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Proportional rates are rates of interest that are based on the amounts of goods and services purchased. Typically the proportion is a fixed percentage that is applied to the purchase price of the items that are purchased by buyers. This approach is different from other forms of rating, such as the progressive and regressive approaches that may lead to a change in the actual rate based on relevant factors. With a proportional rate, the interest applied remains the same even when other factors change.
One of the more common examples of a proportional rate application is the assessment of sales taxes on goods and services sold within a certain jurisdiction. In this scenario, the rate is in the form of a fixed percentage of the cost of the product acquired. For example, if the sales tax applied to all retail purchases I the jurisdiction is six percent, the seller will collect that amount from all buyers, regardless of their individual economic statuses. Just as the sale price of the purchased item does not change in relation to other factors, the proportional rate of the sales tax due also does not change.
The idea behind an proportional rate is to set a standard that will apply in any situation. Doing so makes it possible to avoid the necessity of recognizing and analyzing a wide range of variables, a task that could be very time-consuming and also complicate the accounting process significantly. In addition, using a proportional rate approach to setting sales tax and other types of taxes assessed on a local level often help to generate funds for local municipalities and jurisdictions in a manner that does not place a huge tax burden on only a portion of residents. For example, everyone who buys $100 US dollars of groceries in a county or parish where there is a sales tax on food products will pay the same rate of interest, regardless of whether the buyer is a property owner or a blue collar worker living in an apartment, or is of a certain age.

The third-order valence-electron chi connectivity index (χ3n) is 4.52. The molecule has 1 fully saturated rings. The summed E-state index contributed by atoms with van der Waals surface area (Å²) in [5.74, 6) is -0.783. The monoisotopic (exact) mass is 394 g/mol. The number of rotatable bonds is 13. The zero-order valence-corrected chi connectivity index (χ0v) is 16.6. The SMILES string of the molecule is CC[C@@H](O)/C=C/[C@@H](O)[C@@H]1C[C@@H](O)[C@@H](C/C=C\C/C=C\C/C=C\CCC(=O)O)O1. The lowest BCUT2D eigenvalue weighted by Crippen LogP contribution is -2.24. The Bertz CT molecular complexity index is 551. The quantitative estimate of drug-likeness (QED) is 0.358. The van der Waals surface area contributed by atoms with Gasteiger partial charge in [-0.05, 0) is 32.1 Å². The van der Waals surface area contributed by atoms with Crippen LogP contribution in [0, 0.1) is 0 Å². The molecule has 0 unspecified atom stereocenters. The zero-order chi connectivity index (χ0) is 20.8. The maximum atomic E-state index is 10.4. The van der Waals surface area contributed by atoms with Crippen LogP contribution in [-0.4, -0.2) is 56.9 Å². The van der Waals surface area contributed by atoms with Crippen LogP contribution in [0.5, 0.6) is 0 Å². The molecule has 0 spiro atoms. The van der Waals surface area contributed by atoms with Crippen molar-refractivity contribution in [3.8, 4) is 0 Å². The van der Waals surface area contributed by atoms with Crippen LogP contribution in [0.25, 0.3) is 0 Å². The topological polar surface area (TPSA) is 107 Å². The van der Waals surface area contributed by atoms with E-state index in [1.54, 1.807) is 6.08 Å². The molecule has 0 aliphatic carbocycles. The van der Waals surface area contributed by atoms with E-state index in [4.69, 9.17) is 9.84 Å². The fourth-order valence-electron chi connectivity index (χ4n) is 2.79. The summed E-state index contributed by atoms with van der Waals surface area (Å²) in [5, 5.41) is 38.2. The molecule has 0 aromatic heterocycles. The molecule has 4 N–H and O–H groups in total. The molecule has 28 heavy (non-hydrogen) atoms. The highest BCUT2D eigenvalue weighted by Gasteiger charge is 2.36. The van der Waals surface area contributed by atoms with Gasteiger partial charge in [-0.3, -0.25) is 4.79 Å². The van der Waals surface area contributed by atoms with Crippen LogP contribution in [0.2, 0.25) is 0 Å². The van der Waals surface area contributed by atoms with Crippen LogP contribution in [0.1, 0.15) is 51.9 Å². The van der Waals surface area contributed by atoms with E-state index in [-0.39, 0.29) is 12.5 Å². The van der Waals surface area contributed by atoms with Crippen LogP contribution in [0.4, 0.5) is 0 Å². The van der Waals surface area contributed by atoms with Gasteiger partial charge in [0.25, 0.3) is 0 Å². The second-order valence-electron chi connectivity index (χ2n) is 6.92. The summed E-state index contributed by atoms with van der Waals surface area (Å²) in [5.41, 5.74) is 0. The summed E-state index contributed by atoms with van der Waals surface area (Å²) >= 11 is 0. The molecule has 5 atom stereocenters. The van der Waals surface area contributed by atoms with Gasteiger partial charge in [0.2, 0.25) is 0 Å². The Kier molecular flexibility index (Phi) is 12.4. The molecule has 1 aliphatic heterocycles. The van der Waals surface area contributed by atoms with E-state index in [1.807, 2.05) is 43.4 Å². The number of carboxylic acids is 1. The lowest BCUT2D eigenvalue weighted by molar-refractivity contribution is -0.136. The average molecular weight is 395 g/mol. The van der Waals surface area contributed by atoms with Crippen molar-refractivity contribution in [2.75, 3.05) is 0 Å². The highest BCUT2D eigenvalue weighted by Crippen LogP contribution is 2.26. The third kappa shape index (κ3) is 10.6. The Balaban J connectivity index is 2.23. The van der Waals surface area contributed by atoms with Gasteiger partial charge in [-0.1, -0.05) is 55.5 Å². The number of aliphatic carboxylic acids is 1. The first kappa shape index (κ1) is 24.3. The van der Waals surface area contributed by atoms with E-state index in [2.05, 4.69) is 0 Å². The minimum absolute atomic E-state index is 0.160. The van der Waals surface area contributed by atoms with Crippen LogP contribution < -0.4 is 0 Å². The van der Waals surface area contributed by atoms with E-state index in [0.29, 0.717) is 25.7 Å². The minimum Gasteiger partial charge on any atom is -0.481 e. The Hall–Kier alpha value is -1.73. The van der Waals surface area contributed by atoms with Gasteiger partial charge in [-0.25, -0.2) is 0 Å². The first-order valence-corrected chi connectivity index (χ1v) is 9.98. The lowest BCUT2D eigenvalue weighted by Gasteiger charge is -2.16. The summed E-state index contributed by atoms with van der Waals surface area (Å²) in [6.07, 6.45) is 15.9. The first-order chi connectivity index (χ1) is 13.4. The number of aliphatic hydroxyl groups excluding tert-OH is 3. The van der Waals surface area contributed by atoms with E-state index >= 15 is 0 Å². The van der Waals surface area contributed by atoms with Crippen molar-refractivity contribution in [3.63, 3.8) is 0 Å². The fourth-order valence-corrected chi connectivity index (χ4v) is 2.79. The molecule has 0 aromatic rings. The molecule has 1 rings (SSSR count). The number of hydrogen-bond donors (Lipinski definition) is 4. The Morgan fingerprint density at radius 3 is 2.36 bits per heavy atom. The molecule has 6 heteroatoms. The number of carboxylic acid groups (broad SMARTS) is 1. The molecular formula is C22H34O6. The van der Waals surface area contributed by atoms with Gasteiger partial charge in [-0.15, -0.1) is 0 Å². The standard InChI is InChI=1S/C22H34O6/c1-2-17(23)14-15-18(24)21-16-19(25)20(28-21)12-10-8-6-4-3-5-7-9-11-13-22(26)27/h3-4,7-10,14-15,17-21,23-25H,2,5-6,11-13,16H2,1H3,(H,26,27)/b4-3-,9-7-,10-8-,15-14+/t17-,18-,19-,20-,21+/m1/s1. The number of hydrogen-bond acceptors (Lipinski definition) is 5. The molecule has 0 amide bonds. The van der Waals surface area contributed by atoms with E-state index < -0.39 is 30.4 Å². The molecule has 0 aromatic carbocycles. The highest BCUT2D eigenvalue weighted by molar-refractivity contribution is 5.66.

While the use of a proportional rate is helpful in some situations, it is not considered a practical approach in others. For example, in situations that call for looking closely at personal income, this approach may or may not be the best way to go about setting a tax structure. When this is the case, a tax system that is considered regressive or progressive may be more in line. With a regressive system, the amount or proportion of taxes owed would be less even as income increases, while a progressive approach would call for the proportion of taxes applied to that same increase in income would rise. All these methods are in use in different countries around the world, both at local and national levels.